Who’s Son Are You? (or, Why do parents obsess over sons in sageuk storylines?)

Have you ever noticed how some families in Korean TV dramas fuss over sons, be it wanting to have one, or raising one, or the lack of one?

Photo from the SBS TV drama “Jang Ok Jung: Live in Love”

Take “Jang Ok-Jung: Live in Love”, for example. Each character seems to know what’s at stake with having a son. The King wants one as an heir. Jang Ok-Jung wants to give birth to one to secure the King’s love and her position in the palace. The Queen is forlorn at her inability to produce one, as it seems to be her primary responsibility. The Queen Mother wants a pure, royal blooded, untainted-by-any-“low-class wench” (the Queen Mother’s words in the drama, not mine, hehe!). Whereas the Queen Dowager doesn’t mind one from Jang Ok-Jung’s womb, as long as the womb is affiliated with her faction (you know how intrigue-filled palace life in any saguek is!).

But one movie truly characterizes this preoccupation with having a son, in my opinion. No doubt readers of this blog (this writer included) might have been too young when the movie 씨받이 (The Surrogate Womb) was shown in 1987. Some readers of this blog might not even have been be born yet.

Recently, though, while on a student exchange program in Seoul, our history class was made to watch this movie, and what stood out for me was how the movie revolved around producing a son.

The film is a classic period masterpiece by renowned Korean director Im Kwon Taek, which was presented at the 44th Venice International Film Festival and won the Best Actress Prize for Kang Soo-yeon.

The film tells the story of yangban couple Sang-Kyu and his wife, who have been married for 12 years already but are still childless. The family has no heir to facilitate ancestral rites. This becomes unsettling for the family. So they come up with a plan to hire a 씨받이, or surrogate womb, in secret. They finally choose Oak-Nye, played by actress Kang Soo-yeon, as surrogate womb. Oak-Nye was forced to undergo various physiological and sexual indignities to ensure the birth of a son, such as holding her breath til near-death on the night of a full moon, drinking a concoction made from the grinded nose of Buddha’s statue, and bathing on almost-burning water, to name a few. Eventually, Sang-Kyu and Oak-Nye eventually fall in love. The family finds out about the affair and tries to separate them, but to no avail. Oak-Nye eventually gives birth to a boy. The family keeps the child. Oak-Nye and her mother, with heavy hearts, leave the house with their “prize” – 10 patches of land.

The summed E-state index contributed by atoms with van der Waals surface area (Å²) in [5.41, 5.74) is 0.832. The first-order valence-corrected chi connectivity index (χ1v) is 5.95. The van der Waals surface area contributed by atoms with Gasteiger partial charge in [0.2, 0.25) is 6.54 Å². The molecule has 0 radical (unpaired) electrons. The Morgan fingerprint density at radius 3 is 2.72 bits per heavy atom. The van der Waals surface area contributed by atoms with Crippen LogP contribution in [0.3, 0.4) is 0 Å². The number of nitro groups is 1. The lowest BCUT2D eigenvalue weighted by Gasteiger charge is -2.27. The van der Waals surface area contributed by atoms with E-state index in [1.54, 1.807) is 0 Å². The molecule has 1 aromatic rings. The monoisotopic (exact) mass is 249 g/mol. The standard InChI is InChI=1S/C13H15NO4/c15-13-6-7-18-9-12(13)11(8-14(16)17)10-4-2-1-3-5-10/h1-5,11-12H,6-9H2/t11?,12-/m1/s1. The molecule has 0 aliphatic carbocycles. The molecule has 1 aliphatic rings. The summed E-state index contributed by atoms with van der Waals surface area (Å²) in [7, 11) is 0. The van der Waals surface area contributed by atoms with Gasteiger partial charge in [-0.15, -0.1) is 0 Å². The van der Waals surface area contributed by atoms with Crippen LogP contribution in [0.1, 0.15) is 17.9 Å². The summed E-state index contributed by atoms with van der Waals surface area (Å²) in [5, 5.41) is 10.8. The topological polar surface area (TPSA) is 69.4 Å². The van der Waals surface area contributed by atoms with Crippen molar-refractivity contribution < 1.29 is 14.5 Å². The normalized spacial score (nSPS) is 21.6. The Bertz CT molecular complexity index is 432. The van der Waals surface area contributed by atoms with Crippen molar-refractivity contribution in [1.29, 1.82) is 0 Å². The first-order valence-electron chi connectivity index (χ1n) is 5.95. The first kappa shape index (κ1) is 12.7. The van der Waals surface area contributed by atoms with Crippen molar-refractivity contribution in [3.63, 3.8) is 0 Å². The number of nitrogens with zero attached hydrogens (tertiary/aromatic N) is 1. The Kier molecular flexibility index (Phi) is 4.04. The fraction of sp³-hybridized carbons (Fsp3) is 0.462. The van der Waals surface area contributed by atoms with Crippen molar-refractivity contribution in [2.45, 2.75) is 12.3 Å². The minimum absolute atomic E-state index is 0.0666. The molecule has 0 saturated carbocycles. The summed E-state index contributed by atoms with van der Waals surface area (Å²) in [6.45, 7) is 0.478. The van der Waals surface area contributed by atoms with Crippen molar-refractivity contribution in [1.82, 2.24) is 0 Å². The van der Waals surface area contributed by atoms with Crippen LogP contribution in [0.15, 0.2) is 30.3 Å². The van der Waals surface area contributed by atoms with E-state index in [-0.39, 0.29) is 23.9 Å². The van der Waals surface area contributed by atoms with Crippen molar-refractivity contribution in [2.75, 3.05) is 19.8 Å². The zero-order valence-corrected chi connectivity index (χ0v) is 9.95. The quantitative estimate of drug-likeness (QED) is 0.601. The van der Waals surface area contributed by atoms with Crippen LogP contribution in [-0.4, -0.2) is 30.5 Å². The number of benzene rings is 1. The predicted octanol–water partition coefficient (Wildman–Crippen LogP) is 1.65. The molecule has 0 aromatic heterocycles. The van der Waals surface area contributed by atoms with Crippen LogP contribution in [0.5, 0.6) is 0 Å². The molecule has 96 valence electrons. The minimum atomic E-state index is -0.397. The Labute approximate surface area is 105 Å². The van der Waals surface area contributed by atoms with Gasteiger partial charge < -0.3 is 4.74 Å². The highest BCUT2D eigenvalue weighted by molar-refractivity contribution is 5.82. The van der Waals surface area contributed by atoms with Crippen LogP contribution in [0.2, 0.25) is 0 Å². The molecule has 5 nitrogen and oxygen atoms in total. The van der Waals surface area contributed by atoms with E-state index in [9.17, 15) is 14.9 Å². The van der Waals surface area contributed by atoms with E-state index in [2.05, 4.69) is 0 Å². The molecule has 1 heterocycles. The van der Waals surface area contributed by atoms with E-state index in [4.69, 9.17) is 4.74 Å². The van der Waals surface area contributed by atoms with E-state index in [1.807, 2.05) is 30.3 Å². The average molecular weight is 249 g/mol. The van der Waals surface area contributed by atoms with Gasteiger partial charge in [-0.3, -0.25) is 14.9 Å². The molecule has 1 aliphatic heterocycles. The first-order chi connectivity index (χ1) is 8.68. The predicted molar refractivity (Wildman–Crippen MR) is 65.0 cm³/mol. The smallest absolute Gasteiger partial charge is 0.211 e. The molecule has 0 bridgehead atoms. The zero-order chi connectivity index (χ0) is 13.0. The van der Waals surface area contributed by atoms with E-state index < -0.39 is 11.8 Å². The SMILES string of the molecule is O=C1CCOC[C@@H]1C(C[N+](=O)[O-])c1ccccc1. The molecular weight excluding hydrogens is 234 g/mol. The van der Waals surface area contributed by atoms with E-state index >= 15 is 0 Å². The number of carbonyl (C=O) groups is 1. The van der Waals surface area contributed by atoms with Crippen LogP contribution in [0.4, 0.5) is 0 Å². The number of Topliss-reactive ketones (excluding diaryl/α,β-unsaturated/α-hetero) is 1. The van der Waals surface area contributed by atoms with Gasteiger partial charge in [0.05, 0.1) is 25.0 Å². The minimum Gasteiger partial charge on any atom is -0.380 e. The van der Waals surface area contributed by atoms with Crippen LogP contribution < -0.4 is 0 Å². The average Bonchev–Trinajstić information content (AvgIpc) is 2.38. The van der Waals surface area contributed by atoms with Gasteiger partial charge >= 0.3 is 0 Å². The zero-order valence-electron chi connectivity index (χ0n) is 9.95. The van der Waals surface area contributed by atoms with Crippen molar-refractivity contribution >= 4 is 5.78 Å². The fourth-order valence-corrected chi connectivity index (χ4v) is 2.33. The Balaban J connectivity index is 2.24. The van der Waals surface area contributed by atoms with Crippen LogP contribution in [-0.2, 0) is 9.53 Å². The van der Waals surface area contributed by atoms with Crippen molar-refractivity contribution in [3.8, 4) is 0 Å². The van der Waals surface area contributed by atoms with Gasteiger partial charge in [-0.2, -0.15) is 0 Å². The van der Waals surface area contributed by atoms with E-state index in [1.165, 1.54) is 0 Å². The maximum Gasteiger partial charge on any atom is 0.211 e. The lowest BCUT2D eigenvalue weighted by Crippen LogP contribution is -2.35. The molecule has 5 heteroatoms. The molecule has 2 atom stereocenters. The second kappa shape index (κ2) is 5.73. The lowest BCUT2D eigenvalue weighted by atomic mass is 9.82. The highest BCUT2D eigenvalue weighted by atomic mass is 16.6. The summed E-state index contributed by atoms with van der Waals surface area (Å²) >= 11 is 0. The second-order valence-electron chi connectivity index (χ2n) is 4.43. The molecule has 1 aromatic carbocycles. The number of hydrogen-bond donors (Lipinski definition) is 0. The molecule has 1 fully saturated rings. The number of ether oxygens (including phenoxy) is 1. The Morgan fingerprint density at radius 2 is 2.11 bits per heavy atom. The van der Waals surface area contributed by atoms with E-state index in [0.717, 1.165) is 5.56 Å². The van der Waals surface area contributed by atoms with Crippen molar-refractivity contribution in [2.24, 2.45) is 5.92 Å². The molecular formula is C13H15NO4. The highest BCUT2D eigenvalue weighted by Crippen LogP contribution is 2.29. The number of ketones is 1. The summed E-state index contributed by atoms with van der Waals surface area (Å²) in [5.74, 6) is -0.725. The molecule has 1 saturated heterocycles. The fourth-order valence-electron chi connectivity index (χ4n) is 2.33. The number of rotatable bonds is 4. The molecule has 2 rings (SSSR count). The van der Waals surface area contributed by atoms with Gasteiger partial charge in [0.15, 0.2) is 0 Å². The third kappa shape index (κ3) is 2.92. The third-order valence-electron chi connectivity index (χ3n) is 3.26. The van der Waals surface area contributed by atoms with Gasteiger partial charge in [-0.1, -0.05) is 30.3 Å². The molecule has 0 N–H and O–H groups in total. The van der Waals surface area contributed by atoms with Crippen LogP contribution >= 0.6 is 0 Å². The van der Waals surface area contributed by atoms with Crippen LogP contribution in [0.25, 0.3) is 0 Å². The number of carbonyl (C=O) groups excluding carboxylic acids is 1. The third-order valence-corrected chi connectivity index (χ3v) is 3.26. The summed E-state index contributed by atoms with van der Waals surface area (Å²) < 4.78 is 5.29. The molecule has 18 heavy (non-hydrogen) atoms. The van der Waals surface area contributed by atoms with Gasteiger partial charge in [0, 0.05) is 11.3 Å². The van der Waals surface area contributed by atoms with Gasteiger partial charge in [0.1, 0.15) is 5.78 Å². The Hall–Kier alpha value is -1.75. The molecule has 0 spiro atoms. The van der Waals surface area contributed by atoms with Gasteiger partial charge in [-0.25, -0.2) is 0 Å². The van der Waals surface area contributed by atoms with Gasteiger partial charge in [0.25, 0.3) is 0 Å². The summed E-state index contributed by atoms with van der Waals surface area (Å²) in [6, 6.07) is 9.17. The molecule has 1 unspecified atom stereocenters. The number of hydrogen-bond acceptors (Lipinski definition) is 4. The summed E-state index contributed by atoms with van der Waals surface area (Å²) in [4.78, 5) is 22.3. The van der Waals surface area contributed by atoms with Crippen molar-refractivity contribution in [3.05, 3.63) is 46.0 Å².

Photo credit: Wallcoo.net

So why this impassioned preoccupation with producing a son during the Joseon period? At this day and age, and being a foreigner at that, this is quite a puzzle for me.

According to my readings, this strong preference for a son is rooted in Confucianism. First and foremost, a male heir is needed to conduct ancestor worship. Ancestor worship can only be done by the head of the male lineage (the father/husband) as ritual master. In their minds, a daughter cannot carry out ancestral rites nor continue family lineage.

In the absence of a male heir, the ritual of honoring a family’s forefathers is in danger of coming to a halt. And in Confucian culture, this is a no-no. That’s why the clan gives so much importance to paternal lineage.

That’s also why, if you watch the movie, you’ll notice that the production of a male heir is like a family affair. Everyone is concerned about it, from the grandma of the family down to the distant relatives.

There is a great emphasis on keeping the family lineage alive since social and political status depended heavily on birth and lineage.

The film also depicts the extreme pressure on yangban women to produce an heir, which is their most important duty. She must assure the continuation of the husband’s line by bearing a son. A son is also needed to pass down the family fortune after parents’ death. Failure to produce a male heir was considered a sin, according to the “seven sins” for wives in The Great Ming Code. Moreover, women with only daughters were treated as if they were criminals. So if a yangban woman has no son, the family would either hire a surrogate mother, like in this particular movie, or adopt a son.

Screenshot from the SBS drama “Jang Ok Jung: Live in Love”.
Photo credit: allkpop.com